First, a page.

Dosage and Frequency
Time to Steady State
First-Line Maintenance Antiepileptic Drugs
Adjust dosage in all species by monitoring serum levels and seizure diary.
Dogs: 2–4 mg/kg, PO, bid (starting dose); up to 10 mg/kg, bid
40–90 hr (Beagles 25–38 hr)
15–45 mcg/mL (66–200 μmol/L), preferably keep values within 20–35 mcg/mL (85–150 μmol/L)
Sedation, polydipsia, induces P450 system, increase in alkaline phosphatase common; liver failure is possible but uncommon.
Cats: 2–4 mg/kg, PO, bid (starting dose)
Liver enzymes do not typically increase in cats.
Horses: 3–5 mg/kg/day, PO, as a starting dose; up to 11 mg/kg/day, PO
10–40 mcg/mL (43–175 μmol/L)
Foals: as above
Ruminants: 11 mg/kg/day, PO
Bromide (potassium salt)
Dogs, cats: 20–40 mg/kg, PO, once daily or divided bid if GI upset. Caution using bromide in cats (see comments).
Dogs: loading dose 400–600 mg/kg, PO divided into 4 doses, given over 1–4 days
Horses: 90 mg/kg/day, PO
Dogs: 20–46 days
Cats: 10 days
Horses: 5 days
Dogs: 100–200 days
Cats: 6 wk
Bromide alone: 1–3 mg/mL (15–20 μmol/L)
Bromide/phenobarbital combined: 1–2 mg/mL
Sedation, weakness, polydipsia, vomiting, polyphagia, skin rash. Reduce dose with renal insufficiency. High chloride intake increases bromide elimination. Chloride content of diet should be stable. Use with extreme caution in cats and monitor with thoracic radiographs because bronchial/asthmatic signs may be fatal in cats.
Bromide (sodium salt)
17–30 mg/kg, PO, once daily or divided bid if GI upset. The dose of sodium bromide is less than that of potassium bromide to account for the higher bromide content.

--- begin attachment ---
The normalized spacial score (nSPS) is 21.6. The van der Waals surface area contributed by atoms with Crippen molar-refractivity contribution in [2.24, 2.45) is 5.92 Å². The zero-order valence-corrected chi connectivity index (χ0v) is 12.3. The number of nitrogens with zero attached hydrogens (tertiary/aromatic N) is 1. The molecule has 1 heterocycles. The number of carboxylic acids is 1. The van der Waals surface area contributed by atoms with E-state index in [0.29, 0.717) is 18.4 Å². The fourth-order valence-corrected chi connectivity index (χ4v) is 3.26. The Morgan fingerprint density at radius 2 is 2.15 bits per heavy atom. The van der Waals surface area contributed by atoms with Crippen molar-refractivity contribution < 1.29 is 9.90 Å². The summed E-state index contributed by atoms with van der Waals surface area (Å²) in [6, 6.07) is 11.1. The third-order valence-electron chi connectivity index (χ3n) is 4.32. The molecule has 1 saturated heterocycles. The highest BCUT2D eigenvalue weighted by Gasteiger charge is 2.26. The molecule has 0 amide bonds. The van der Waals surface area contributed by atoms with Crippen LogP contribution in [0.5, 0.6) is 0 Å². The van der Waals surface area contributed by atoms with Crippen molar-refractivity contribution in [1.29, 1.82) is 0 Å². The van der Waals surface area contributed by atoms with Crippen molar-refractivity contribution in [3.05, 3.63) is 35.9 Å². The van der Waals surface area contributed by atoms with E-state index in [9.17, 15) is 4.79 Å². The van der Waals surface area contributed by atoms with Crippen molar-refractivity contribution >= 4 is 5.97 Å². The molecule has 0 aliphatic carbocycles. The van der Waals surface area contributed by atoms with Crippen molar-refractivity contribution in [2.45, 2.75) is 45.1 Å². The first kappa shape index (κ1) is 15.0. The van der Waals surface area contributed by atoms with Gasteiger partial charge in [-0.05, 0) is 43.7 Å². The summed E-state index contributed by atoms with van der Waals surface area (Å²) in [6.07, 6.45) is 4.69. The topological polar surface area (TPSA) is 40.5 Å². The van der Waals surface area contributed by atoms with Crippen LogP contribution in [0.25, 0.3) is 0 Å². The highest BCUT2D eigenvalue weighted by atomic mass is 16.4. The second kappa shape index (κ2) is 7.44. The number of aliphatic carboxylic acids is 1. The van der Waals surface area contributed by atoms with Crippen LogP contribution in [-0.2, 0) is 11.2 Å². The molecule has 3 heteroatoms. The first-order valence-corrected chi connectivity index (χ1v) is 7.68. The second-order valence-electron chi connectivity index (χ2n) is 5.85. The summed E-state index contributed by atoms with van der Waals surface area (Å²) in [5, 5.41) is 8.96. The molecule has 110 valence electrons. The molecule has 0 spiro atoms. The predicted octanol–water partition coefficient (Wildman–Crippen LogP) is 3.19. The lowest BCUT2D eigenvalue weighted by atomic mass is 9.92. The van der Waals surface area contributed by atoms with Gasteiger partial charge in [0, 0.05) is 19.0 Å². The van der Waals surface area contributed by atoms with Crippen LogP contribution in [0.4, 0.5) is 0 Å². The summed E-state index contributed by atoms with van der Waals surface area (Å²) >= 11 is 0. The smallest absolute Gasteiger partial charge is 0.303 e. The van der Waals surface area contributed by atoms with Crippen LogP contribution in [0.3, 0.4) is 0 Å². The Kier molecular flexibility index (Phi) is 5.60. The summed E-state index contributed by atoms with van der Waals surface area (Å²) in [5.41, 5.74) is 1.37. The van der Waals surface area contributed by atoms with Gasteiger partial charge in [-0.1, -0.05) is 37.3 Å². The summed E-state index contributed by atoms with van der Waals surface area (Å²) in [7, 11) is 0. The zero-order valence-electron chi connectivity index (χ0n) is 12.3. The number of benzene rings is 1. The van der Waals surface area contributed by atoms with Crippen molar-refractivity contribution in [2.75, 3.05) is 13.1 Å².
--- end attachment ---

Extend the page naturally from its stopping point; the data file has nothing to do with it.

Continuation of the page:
See potassium bromide comments.
Cats: 0.25–0.5 mg/kg, PO, bid-tid
While oral diazepam is not effective as maintenance AED in dogs, it can be used in cats as a maintenance AED. Sedation and liver failure are potential problems in cats.
Second-Line (Add-on) Antiepileptic Drugs for Dogs
Dogs: 0.1–0.5 mg/kg, PO, bid-tid
Extremely potent benzodiazepine; sedation; withdrawal signs if drug stopped abruptly.
Dogs: 0.5–1 mg/kg, PO, tid
15 times less potent than clonazepam; sedation; withdrawal seizures. Can increase phenobarbital concentration.
Dogs: 15 mg/kg, PO, tid; increase by 15 mg/kg biweekly until seizures controlled; maximal (toxic) dosage 300 mg/kg
Nervousness, keratoconjunctivitis sicca, mild thrombocytopenia, leukopenia; induces P450 system; liver disease. Use with care with other potentially hepatotoxic drugs.
Dogs: 10 mg/kg, PO, tid; up to 30–60 mg/kg, tid
4–16 mg/La (70–120 μmol/L)
Sedation, dizziness, ataxia, fatigue, diarrhea; reduce dose with renal dysfunction.
Dogs: 20 mg/kg, PO, tid
Restlessness, vomiting, ataxia at dosages >400 mg/kg/day
Dogs: 5–10 mg/kg/day, PO, bid
2–25 mg/L (15–60 μmol/L)a
GI upset, irritability
Dogs: 10–60 mg/kg, PO, tid
Probably ineffective due to very short half-life; liver, alopecia, and pancreatitis; vomiting usually avoided by giving drug with food.
Dogs: 5 mg/kg/day, PO, bid, if phenobarbital is not concurrently given; 10 mg/kg, PO, bid if phenobarbital is concurrently administered.
10–40 mg/L (45–180 μmol/L)
Sedation, ataxia, loss of appetite. Potential adverse effects (eg, keratoconjunctivitis sicca, bone marrow dyscrasia, hepatopathy, vasculitis, and metabolic acidosis) could occur because of sulfonamide base.
a Therapeutic range established for people